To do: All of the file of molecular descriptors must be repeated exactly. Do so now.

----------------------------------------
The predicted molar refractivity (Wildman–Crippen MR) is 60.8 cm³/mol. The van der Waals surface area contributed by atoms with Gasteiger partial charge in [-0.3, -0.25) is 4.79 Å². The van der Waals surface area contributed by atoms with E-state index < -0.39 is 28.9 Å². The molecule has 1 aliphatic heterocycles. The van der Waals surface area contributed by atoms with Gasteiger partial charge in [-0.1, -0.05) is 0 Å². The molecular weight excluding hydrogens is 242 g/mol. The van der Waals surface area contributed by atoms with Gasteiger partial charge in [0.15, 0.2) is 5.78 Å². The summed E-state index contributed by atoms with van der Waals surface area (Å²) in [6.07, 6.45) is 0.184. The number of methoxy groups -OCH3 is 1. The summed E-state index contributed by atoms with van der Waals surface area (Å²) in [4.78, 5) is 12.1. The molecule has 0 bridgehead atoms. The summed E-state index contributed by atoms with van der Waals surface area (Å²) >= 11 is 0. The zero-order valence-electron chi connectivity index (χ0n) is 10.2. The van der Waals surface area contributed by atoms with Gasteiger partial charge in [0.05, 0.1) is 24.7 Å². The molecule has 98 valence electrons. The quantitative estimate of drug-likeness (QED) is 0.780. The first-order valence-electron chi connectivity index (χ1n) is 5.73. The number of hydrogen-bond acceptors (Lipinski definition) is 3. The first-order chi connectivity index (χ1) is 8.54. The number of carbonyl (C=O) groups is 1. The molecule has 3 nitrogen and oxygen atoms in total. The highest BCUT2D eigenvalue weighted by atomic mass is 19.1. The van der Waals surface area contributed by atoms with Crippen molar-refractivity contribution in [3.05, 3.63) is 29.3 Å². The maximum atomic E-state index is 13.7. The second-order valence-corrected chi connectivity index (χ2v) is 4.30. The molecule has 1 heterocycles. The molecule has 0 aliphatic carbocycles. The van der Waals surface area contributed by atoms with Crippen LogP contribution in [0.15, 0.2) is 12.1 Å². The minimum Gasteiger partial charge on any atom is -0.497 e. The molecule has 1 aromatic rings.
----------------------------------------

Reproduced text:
The predicted molar refractivity (Wildman–Crippen MR) is 60.8 cm³/mol. The van der Waals surface area contributed by atoms with Gasteiger partial charge in [-0.3, -0.25) is 4.79 Å². The van der Waals surface area contributed by atoms with E-state index < -0.39 is 28.9 Å². The molecule has 1 aliphatic heterocycles. The van der Waals surface area contributed by atoms with Gasteiger partial charge in [-0.1, -0.05) is 0 Å². The molecular weight excluding hydrogens is 242 g/mol. The van der Waals surface area contributed by atoms with Gasteiger partial charge in [0.15, 0.2) is 5.78 Å². The summed E-state index contributed by atoms with van der Waals surface area (Å²) in [6.07, 6.45) is 0.184. The number of methoxy groups -OCH3 is 1. The summed E-state index contributed by atoms with van der Waals surface area (Å²) in [4.78, 5) is 12.1. The molecule has 0 bridgehead atoms. The summed E-state index contributed by atoms with van der Waals surface area (Å²) >= 11 is 0. The zero-order valence-electron chi connectivity index (χ0n) is 10.2. The van der Waals surface area contributed by atoms with Gasteiger partial charge in [0.05, 0.1) is 24.7 Å². The molecule has 98 valence electrons. The quantitative estimate of drug-likeness (QED) is 0.780. The first-order valence-electron chi connectivity index (χ1n) is 5.73. The number of hydrogen-bond acceptors (Lipinski definition) is 3. The first-order chi connectivity index (χ1) is 8.54. The number of carbonyl (C=O) groups is 1. The molecule has 3 nitrogen and oxygen atoms in total. The highest BCUT2D eigenvalue weighted by atomic mass is 19.1. The van der Waals surface area contributed by atoms with Crippen molar-refractivity contribution in [3.05, 3.63) is 29.3 Å². The maximum atomic E-state index is 13.7. The second-order valence-corrected chi connectivity index (χ2v) is 4.30. The molecule has 1 heterocycles. The molecule has 0 aliphatic carbocycles. The van der Waals surface area contributed by atoms with Crippen LogP contribution in [0.15, 0.2) is 12.1 Å². The minimum Gasteiger partial charge on any atom is -0.497 e. The molecule has 1 aromatic rings.